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Awards and Honors

Institute Professor John Harbison will be one of eight recipients of honorary degrees bestowed by Brown University at its Commencement exercises. Professor Harbison, who will receive an honorary Doctor of Music degree, is "one of the nation's most prominent composers and conductors," with works that include the 1987 Pulitzer Prize-winning The Flight Into Egypt, Brown noted.

Dr. Harbison is also one of five winners of 1997 Heinz Awards in the Arts and Humanities "for his talent as a composer, his generosity as a teacher and his commitment to artistic excellence��������������������������� [whose] music is distinguished by its exceptional and expressive range." The awards in five different categories were established by Teresa Heinz in 1992 in honor of her late husband, H. John Heinz III.

Karin Monsler, a graduate student at the Sloan School from Danville, CA, is one of 17 Luce Scholars for 1998-99 named by the Henry Luce Foundation. Established in 1974, the international fellowship program enables young Americans who are highly qualified academically and professionally&emdash;but have no prior experience in Asia or in Asian studies&emdash;to live and work in nations throughout Asia for one year. Sixty-seven US colleges and universities submitted nominations to the program this year.

Professor Dorothy Hosler of materials science and engineering has been named the Hennebach Visiting Professor in the Humanities at the Colorado School of Mines for 1988-98. The professorship was established by an NEH challenge grant that was met by Ralph L. Hennebach, for-mer head of the American Smelting and Refining Co. who supported Dr. Hosler's MIT doctoral and postdoctoral research on ancient metallurgy. She is currently on sabbatical in western Mexico, where she is investigating the earliest copper smelting and alloy production sites in Mesoamerica.

The American Philosophical Society has elected Schlumberger Professor Emeritus Irwin I. Shapiro as one of 41 resident members. He was one of eight named in the category of mathematical and physical sciences. Founded by Benjamin Franklin in 1743, the Society is the oldest learned society in the United States devoted to the advancement of scientific and scholarly inquiry.

Lotte L. Bailyn, the T. Wilson (Class of 1953) Professor of Management at the Sloan School, will receive a 1998 Graduate Society Medal from the Radcliffe College Alumnae Association on June 5. The medals are given each year to alumnae of Rad-cliffe and Harvard graduate schools and Radcliffe's Bunting Institute who have made outstanding contributions to their professions. Dr. Bailyn, who began her career as a research associate and lecturer in Harvard's Department of Social Relations, studies the relationship of organizational practice to employees' personal lives. She holds the MA (1953) and PhD (1956) in social psychology from Harvard.

Edwin F. Taylor, senior research scientist emeritus in the Department of Physics, was recently awarded the Oersted Medal, the highest award of the American Association of Physics Teachers, for "notable contributions to the teaching of physics." Dr. Taylor has co-authored the textbooks An Introduction to Quantum Physics and Spacetime Physics, taught physics over the Internet and helped develop high school physics curricula at Boston University, among other accomplishments. He was at MIT for 25 years, during five of which he was editor of the American Journal of Physics.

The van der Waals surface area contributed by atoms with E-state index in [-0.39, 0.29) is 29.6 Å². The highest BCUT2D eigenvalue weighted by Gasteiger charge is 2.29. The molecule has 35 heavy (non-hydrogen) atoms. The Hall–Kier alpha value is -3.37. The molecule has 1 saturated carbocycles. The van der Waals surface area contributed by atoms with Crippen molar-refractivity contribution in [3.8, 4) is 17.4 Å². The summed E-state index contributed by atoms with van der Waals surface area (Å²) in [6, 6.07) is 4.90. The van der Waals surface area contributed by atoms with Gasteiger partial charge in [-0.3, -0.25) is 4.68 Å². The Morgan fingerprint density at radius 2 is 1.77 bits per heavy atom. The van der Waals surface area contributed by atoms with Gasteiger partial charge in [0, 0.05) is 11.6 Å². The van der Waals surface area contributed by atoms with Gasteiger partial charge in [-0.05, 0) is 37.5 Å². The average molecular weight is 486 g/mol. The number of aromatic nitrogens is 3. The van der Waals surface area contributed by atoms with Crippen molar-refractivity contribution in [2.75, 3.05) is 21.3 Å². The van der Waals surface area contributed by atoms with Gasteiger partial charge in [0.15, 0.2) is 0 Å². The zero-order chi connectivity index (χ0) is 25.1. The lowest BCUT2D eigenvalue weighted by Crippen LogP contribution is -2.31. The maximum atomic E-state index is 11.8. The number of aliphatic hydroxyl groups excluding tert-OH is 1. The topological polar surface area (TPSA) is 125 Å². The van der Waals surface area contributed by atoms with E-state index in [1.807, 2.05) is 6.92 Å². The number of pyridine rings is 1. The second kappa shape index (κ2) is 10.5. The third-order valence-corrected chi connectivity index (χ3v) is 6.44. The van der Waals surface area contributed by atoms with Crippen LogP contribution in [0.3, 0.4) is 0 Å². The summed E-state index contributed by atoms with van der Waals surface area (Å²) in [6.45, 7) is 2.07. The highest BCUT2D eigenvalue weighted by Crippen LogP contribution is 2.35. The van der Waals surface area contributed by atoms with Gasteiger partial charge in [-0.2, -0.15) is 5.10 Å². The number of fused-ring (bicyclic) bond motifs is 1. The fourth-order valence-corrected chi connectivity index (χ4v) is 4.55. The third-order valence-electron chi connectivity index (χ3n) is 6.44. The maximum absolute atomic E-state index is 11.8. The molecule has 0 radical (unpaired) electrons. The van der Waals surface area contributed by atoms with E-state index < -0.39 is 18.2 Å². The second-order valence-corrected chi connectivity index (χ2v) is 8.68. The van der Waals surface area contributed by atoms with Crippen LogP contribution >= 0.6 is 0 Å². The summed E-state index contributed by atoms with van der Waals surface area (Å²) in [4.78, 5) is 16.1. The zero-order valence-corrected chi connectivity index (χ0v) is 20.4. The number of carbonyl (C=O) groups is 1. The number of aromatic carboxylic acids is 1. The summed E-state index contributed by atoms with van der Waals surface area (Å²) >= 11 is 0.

Bengt Holmstrom, the Paul A. Samuelson Professor of Economics, was awarded an honorary doctorate from the Stock-holm School of Economics on May 8. Dr. Holm-strom is a leading micro-economist who has made important contributions in the fields of contract theory and the theory of the firm. He has also shown how these theories can shed light on wage/compensation schemes and organizational structures, and he has contributed to other fields including financial economics, accounting and labor markets in a macroeconomic setting.

Professor Lee Grodzins of physics and the Laboratory for Nuclear Science was one of 19 to receive an honorary doctor of science degree from Purdue University on May 17. He won a 1995 R&D Award for inventing a device that detects lead paint, and he is also an expert in detection of explosives. Dr. Grodzins holds the PhD (1954) from Purdue.

Ralph N. Wedgwood, assistant professor in linguistics and philosophy, has been selected as one of 38 Fellows of the National Humanities Center for 1998-99. Professor Wedgwood will reside at the Center in Research Triangle Park, NC, from September through May to work on his research project, "The Metaphysical Sources of Norms and Values." Funding for the Center's Fellowships comes from, among others, the Andrew W. Mellon Foundation and the National Endowment for the Humanities.

The MIT Women's Ultimate Team qualified for the College National Ultimate Championships in the team's third year of existence. The nationals will be May 29-31 in Blaine, MN. As of May 5, the team ranked 13th in the nation for the 1998 season. See the team's web site for photos.

Dedric Antonio Carter and Valencia M. Joyner have been awarded Citibank Foundation Fellowships for minority graduate students. Both are seniors in electrical engineering and computer science and both expect to receive MEng degrees in June 1999.

Mr. Carter has won a number of other scholarships and is a member of the MIT Corporation Joint Advisory Committee and the Faculty Policy Committee. He is now president of the Committee on the Undergraduate Program. Ms. Joyner was a Trident Data Systems Scholar and a member of the Tau Beta Pi Honor Society in 1996, and the James E. Cunningham Memorial Scholar and an Intel Foundation Scholar in 1997.

A version of this article appeared in MIT Tech Talk on June 3, 1998.

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